It is one thing if I am writing about a guy whose strengths and weaknesses I’ve seen with my own eyes, but in the case of a show where club fighters stepped up to fight in feature shows, I had to make an educated guess based on other, similar fights in the past. I couldn’t go to YouTube or spend hours with my collection of boxing tapes from all over the world that I don’t have. Even if I had that level of access, there’s one final problem:
I write for passion and love of the game, putting 10-15 hours a week into this total. This is not my primary source of income (yet); I work 40 hours in an office.
Dan Rafael (for example) has one major advantage over me where regards writing about this sport. For him, knowing everything there is to know about a fight and the fighters in it is his full-time bread and butter. If he drops a fact (or one slips his mind), he gets egg on his face and gets called out for it by his superiors.
From 7 to 3:30 each day, I’m in an office doing accounts receivable for a corporation. I am kept sufficiently busy that I don’t even have the free time to sneak a look at the boxing press…and as Paul Magno points out week in and week out in his Monday Rant, it’s not like following the boxing media’s going to make me a damn bit more educated anyway, since it’s all press releases filtered down through willing shills for whichever promoter’s paying for the food spread and the “access” anyway.
If I were writing about the NBA, I could read Marc Stein and Zach Lowe and Adrian Wojnarowski and provide some very strong, well-argued takes even though at best I’d probably be able to watch one game a night on League Pass. If I were writing about the NFL, John Clayton and Bill Barnwell could keep me covered (but not Peter King, who is to the NFL what the blogger with the press release in his hand is to boxing).
Instead, I write about boxing, a sport where I have to put all that scuttlebutt aside (hey, I heard they’re going to announce Pacquiao-Mayweather during New Girl next week! Yeah, Zooey Deschanel’s going to break character right after a scene where she’s having pillow talk with her love interest and tell the whole story. I HAVE SOURCES.)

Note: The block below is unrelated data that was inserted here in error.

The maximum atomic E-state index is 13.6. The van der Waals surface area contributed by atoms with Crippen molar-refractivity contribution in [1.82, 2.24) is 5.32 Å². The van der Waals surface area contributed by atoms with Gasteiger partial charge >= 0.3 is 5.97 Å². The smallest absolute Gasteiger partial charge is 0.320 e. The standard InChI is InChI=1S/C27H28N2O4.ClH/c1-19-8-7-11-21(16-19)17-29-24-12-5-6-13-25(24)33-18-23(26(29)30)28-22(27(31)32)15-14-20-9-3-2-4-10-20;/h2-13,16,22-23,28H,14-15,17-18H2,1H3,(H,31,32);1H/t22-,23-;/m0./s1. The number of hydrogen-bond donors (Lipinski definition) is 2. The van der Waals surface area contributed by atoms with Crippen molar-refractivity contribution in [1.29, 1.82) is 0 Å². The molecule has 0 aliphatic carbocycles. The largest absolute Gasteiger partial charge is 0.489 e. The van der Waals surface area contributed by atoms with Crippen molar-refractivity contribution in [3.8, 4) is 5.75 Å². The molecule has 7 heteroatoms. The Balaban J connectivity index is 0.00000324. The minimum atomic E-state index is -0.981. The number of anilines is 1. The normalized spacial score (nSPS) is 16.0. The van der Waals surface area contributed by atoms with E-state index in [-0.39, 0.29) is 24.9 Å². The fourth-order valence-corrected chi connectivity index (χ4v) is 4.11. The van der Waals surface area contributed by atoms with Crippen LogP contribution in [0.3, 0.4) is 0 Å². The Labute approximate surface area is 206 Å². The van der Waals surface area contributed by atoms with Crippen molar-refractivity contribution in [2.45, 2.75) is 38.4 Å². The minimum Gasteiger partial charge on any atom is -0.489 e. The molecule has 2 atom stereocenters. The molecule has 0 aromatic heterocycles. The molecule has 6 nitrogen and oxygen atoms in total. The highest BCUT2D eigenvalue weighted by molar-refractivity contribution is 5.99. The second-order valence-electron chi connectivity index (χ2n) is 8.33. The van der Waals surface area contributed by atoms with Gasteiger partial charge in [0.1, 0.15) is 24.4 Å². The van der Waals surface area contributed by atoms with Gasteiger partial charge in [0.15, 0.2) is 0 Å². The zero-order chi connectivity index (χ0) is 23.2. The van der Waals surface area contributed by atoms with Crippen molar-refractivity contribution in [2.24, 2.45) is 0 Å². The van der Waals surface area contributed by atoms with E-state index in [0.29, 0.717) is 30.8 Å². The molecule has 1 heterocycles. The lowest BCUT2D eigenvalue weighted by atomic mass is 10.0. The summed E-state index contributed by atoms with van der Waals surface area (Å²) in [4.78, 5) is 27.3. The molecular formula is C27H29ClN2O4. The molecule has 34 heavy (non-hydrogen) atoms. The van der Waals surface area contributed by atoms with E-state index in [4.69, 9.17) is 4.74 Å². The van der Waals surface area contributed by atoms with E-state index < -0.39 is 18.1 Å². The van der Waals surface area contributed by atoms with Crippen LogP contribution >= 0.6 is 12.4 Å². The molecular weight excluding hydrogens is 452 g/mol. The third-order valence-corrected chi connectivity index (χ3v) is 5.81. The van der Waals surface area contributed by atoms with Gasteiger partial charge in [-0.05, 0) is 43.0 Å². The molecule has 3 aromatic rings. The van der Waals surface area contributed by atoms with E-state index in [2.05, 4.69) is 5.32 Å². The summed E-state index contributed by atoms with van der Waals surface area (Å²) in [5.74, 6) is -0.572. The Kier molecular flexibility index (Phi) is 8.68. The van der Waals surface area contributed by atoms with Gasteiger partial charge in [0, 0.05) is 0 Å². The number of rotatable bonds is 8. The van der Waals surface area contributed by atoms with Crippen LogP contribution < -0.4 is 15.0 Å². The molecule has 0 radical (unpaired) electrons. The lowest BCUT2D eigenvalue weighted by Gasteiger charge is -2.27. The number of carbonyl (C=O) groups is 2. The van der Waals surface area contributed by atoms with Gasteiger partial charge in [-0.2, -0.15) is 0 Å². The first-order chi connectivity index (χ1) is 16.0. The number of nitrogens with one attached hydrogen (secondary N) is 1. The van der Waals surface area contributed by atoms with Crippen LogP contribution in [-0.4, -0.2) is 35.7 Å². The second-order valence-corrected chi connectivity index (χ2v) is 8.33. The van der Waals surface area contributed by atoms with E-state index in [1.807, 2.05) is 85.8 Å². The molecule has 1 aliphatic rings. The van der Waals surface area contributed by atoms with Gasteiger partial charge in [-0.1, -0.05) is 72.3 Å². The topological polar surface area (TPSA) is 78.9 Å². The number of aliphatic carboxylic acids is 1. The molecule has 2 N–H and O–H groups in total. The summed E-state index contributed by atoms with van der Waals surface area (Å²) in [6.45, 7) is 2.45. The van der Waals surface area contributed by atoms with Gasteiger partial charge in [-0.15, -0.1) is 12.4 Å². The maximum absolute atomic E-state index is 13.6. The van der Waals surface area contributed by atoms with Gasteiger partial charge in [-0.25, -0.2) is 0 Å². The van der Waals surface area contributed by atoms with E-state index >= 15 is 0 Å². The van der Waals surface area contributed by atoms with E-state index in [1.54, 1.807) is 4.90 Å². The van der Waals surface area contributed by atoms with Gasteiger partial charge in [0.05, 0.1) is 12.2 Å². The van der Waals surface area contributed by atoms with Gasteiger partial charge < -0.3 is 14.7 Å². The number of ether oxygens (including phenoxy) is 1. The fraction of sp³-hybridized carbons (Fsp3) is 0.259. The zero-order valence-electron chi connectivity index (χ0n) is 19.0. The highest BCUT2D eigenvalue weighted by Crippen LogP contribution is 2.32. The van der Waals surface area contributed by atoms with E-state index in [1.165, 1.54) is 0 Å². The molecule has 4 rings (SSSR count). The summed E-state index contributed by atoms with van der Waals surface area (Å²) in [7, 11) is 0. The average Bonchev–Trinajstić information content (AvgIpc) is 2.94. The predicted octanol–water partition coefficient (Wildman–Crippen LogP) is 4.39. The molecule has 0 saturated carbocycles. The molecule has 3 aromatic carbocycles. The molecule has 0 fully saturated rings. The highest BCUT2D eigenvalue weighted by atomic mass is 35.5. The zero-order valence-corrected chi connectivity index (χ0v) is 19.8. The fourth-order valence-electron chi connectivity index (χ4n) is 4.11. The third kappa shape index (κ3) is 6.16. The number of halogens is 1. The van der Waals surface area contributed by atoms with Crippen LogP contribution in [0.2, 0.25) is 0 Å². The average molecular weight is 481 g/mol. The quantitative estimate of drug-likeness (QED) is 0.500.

I use my own best guess to get people ready for what’s actually going to happen in the ring when the bell rings to start the fight. It’s more like predicting the weather than anything. Sometimes I’m right. Other times…I get a shitstorm in my email inbox, an apologetic tone in my Recap, and a little birdy telling me that I pissed off a lot of people by implying they were anything less than true warriors.
I heard through the grapevine that Thomas Falowo was hurt by the words I used to describe him in the run-up to that Russell Lamour fight. That, more than anything, hurt me, since I like to think of myself as a guy who goes out of his way to praise the hard work that every fighter puts in, putting his health and indeed his very life on the line, win or lose. I’m sorry, Souljah. I underestimated you…and you proved to me and everyone else watching that you’re a legit, badass dude who’s a better fighter than your record indicated. Congratulations, man. Contrary to popular belief, I actually love it when underdogs prove me wrong. Can’t wait to see your next fight on national TV.
Oh, and one other thing. If I talk smack about someone and they hear about it, and they use my words as locker room fodder to give them some extra motivation to fight just a little harder and with just a little more of a chip on their shoulder come fight night? On some personal level, that validates the work I do. I never dreamed I’d have even that much influence. Not bad for a guy who’s getting up early in the morning in order to put words on a page and hope someone is reading.
Thank you to everyone who continues to read my stuff around here. You guys make this all worthwhile. Enjoy the fights.
Fox Doucette covers Friday Night Fights for The Boxing Tribune and writes the weekly What If alternate-history series for this publication. His opinion column, The Southpaw, appears on Thursdays. Fan mail, hate mail, and some toast to go with the egg on my face can be sent to email@example.com.